In the tough war against glioblastoma, scientists are taking a cue from viruses on how to make the aggressive cancer more vulnerable to treatment.
Their target is SAMHD1, a protein which can protect us from viral infections by destroying an essential building block of DNA that viruses and cancer need to replicate.
But they’ve found SAMHD1 also has the seemingly contradictory skill of helping repair double-strand breaks in the DNA that if unrepaired can be lethal to any cell, including a cancer cell, and if mended incorrectly can result in genetic mutations that produce cancer.
“When the DNA breaks, that is what actually interrupts the DNA replication and also the synthesis of proteins, so a double-strand break is lethal for cells,” says Waaqo Daddacha, PhD, cancer biologist in the Department of Biochemistry and Molecular Biology at the Medical College of Georgia.
Cancer cells, which are reproducing much more rapidly than most normal cells, are replicating even faster, so are impacted even more by these DNA breaks, which is why fundamental therapies like radiation and some chemotherapy drugs used to treat cancers make these lethal breaks.
However, the aggressive brain cancer quickly becomes treatment-resistant and the average survival remains at about 15 months, Daddacha says.
Now Daddacha and his colleagues report in the journal Cancers their surprising finding that in glioblastoma in humans both SAMHD1 and the essential DNA building block dNTP, which it can destroy, are highly expressed, indicating SAMHD1’s likely importance to the brain tumor’s aggressiveness and raising questions about what it’s doing there.
They were expecting high levels of dNTP because cancers need a ready supply of this building block to keep up their rapid pace of replicating and spreading, Daddacha says. Since dNTP levels were high, they were also expecting low levels of SAMHD1 would be present and that increasing its levels would help protect against glioblastoma.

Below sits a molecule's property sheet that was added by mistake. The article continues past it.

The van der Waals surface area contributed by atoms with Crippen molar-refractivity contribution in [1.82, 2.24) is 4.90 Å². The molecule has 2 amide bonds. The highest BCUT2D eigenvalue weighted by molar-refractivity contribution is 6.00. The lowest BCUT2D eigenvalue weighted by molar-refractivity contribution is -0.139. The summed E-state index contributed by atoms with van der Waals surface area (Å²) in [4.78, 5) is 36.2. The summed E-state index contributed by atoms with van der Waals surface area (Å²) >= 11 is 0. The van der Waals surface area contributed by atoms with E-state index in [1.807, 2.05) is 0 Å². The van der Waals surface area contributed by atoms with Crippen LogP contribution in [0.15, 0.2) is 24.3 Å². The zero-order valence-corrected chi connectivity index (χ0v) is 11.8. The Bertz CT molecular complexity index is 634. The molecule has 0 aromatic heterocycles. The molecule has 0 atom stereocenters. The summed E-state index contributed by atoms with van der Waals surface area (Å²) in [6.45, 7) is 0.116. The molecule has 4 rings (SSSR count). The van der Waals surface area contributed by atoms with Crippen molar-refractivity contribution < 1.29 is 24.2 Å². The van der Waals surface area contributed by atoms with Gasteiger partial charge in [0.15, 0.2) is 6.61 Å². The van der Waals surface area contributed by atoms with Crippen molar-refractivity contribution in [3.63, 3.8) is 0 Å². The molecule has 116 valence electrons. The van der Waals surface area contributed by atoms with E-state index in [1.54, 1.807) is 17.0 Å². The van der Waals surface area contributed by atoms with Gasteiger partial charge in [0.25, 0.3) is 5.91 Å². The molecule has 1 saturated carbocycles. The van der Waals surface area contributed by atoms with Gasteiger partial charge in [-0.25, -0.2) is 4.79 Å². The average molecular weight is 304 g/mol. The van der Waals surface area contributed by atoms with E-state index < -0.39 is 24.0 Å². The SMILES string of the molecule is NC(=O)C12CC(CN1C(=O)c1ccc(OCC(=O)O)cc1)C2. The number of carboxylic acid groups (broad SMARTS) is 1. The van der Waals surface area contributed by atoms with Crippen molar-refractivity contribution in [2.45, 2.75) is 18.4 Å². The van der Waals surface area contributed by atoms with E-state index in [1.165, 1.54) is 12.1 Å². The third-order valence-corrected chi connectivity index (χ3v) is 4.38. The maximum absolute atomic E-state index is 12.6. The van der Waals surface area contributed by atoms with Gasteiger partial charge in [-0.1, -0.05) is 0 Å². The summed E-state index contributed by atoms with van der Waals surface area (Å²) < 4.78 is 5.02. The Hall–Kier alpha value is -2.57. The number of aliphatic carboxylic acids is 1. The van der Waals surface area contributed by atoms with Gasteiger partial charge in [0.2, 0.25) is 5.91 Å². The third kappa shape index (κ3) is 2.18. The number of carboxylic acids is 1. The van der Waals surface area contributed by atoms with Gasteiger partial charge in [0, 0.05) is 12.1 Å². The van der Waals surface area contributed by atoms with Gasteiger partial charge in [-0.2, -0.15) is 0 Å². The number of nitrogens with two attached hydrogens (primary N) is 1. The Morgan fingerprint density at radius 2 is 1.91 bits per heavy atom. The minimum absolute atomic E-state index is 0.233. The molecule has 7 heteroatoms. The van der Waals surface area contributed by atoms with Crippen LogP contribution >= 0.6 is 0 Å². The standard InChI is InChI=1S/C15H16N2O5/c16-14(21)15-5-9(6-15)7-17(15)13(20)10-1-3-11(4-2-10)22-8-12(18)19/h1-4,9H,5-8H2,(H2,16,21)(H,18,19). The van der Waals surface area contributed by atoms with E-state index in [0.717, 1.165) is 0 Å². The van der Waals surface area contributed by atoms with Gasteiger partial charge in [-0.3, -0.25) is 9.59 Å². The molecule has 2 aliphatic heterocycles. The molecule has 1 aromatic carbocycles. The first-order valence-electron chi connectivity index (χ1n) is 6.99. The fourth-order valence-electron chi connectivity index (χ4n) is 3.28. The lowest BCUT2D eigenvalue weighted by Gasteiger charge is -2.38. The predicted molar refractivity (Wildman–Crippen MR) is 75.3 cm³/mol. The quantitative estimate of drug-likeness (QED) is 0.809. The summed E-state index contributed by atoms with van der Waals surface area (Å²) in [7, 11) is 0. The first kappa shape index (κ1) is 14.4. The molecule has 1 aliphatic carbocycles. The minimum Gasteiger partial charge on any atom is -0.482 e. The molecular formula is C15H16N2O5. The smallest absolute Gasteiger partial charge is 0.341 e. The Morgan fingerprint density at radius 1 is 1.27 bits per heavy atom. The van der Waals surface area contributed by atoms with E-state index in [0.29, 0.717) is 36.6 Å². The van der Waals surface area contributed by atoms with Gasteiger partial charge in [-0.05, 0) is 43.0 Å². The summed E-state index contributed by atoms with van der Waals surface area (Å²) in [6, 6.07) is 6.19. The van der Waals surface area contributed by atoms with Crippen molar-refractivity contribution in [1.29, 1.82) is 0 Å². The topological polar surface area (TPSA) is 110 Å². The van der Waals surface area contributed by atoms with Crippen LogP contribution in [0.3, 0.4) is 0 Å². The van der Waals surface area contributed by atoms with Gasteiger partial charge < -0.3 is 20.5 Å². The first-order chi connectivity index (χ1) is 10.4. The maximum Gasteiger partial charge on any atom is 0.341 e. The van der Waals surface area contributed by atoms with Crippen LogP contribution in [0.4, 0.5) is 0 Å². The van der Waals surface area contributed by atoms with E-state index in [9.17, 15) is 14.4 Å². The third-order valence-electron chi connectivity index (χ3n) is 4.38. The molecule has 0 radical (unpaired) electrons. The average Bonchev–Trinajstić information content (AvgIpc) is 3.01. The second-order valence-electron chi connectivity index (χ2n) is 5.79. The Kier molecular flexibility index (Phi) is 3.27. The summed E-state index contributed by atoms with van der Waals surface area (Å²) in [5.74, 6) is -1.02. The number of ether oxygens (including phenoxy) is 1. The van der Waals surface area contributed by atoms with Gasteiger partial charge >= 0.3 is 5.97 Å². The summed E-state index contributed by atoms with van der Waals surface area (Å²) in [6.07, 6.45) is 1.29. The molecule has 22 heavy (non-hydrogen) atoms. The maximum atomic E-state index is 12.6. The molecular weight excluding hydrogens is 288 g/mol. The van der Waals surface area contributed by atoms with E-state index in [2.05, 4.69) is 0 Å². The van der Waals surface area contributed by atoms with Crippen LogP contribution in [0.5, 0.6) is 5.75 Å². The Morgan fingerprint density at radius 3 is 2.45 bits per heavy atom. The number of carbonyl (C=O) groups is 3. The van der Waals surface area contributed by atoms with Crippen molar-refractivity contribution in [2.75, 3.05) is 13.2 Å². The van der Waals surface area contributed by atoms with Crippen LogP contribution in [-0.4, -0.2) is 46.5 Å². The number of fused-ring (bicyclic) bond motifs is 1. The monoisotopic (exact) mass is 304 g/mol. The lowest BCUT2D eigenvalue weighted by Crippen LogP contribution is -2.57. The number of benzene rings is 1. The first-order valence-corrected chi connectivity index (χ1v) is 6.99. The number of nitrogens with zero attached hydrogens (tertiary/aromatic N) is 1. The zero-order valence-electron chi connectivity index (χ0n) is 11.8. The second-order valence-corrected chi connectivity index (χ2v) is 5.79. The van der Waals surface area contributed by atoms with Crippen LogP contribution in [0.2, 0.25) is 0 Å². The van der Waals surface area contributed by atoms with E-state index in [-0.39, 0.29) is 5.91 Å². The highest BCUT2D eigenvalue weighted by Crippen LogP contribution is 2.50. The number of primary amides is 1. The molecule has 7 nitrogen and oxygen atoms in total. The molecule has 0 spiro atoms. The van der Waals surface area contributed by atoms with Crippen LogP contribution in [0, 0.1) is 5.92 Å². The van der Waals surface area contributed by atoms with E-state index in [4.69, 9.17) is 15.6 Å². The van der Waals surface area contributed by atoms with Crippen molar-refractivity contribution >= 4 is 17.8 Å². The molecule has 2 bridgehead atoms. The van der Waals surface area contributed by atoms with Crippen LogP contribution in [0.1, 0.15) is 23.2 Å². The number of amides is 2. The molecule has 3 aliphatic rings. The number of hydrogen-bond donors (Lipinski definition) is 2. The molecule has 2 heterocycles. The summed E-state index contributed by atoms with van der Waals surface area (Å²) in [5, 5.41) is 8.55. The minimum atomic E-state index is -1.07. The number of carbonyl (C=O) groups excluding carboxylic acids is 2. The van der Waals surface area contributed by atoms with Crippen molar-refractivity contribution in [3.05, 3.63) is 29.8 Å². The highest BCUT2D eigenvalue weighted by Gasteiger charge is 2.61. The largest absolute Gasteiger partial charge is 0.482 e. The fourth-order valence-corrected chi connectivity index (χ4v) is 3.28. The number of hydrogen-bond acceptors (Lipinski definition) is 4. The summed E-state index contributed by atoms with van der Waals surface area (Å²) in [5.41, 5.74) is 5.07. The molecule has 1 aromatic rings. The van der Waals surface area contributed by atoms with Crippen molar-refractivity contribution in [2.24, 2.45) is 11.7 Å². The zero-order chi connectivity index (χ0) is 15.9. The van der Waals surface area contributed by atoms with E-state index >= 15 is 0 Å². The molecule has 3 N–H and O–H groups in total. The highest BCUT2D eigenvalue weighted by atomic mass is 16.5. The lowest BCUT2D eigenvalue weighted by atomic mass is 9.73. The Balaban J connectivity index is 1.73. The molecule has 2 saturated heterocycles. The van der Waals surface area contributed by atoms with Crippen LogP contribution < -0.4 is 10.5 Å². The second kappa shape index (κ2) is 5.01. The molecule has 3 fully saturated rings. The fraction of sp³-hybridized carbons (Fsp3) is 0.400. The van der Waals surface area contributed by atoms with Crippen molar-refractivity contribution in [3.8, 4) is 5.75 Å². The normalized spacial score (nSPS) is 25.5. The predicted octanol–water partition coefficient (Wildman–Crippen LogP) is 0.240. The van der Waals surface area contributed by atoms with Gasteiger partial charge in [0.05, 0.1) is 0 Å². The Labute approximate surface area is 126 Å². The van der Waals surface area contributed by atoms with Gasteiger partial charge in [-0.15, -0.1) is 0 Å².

They would find the opposite to be true, indicating that like with so many innate properties cancer usurps, glioblastoma likely alters the function of SAMHD1.
Based on what they found, the scientists instead decided to reduce SAMHD1 levels and that’s where viruses’ skill at eliminating the multitasking protein came in.
Viruses deploy the protein viral protein X, or Vpx, to literally chop up SAMHD1 so they will have a ready supply of dNTP, a virus skill set first identified in HIV.
So, the scientific team used a virus-like particle, called a vector, to deliver Vpx directly to the glioblastoma. These types of viral vectors already are used in people to deliver a variety of therapies, including some of the COVID-19 vaccines.
One of the ways cancer takes over a protein for its own purposes is by modifying its function so, for example, it could shift SAMHD1 into primarily DNA repair mode and reduce its natural ability to degrade dNTP, and Daddacha suspects glioblastoma is changing SAMHD1’s function.
“Clearly it’s using it to survive,” Daddacha says, which is likely at least a part of how glioblastoma is so tenacious, and a piece of the big puzzle needed to one day better treat the deadly cancer.
Their findings indicate that SAMHD1 can be targeted and eliminated using the viral protein Vpx in glioblastoma, Daddacha says, but notes that much work remains before the findings and the tool can be used to improve glioblastoma treatment.
The research was funded by the National Cancer Institute.